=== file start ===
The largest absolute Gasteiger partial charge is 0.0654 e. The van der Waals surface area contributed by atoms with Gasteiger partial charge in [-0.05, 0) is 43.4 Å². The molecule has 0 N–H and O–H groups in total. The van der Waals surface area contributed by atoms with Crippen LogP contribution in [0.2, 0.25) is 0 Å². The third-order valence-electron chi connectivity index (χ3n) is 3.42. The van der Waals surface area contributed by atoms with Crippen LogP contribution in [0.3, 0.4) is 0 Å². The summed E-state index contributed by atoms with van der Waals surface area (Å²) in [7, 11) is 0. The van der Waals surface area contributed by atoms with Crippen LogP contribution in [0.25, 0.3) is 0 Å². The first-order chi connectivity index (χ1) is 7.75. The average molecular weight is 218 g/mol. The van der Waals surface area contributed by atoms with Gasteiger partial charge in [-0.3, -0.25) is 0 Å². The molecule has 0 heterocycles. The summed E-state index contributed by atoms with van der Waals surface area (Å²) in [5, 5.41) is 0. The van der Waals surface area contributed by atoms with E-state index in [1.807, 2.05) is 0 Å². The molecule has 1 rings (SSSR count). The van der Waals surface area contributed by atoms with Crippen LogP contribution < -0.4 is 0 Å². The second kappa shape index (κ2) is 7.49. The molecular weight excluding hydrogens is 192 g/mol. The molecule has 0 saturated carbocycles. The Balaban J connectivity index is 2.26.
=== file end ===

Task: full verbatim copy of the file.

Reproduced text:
The largest absolute Gasteiger partial charge is 0.0654 e. The van der Waals surface area contributed by atoms with Gasteiger partial charge in [-0.05, 0) is 43.4 Å². The molecule has 0 N–H and O–H groups in total. The van der Waals surface area contributed by atoms with Crippen LogP contribution in [0.2, 0.25) is 0 Å². The third-order valence-electron chi connectivity index (χ3n) is 3.42. The van der Waals surface area contributed by atoms with Crippen LogP contribution in [0.3, 0.4) is 0 Å². The summed E-state index contributed by atoms with van der Waals surface area (Å²) in [7, 11) is 0. The van der Waals surface area contributed by atoms with Crippen LogP contribution in [0.25, 0.3) is 0 Å². The first-order chi connectivity index (χ1) is 7.75. The average molecular weight is 218 g/mol. The van der Waals surface area contributed by atoms with Gasteiger partial charge in [-0.3, -0.25) is 0 Å². The molecule has 0 heterocycles. The summed E-state index contributed by atoms with van der Waals surface area (Å²) in [5, 5.41) is 0. The van der Waals surface area contributed by atoms with E-state index in [1.807, 2.05) is 0 Å². The molecule has 1 rings (SSSR count). The van der Waals surface area contributed by atoms with Crippen LogP contribution < -0.4 is 0 Å². The second kappa shape index (κ2) is 7.49. The molecular weight excluding hydrogens is 192 g/mol. The molecule has 0 saturated carbocycles. The Balaban J connectivity index is 2.26.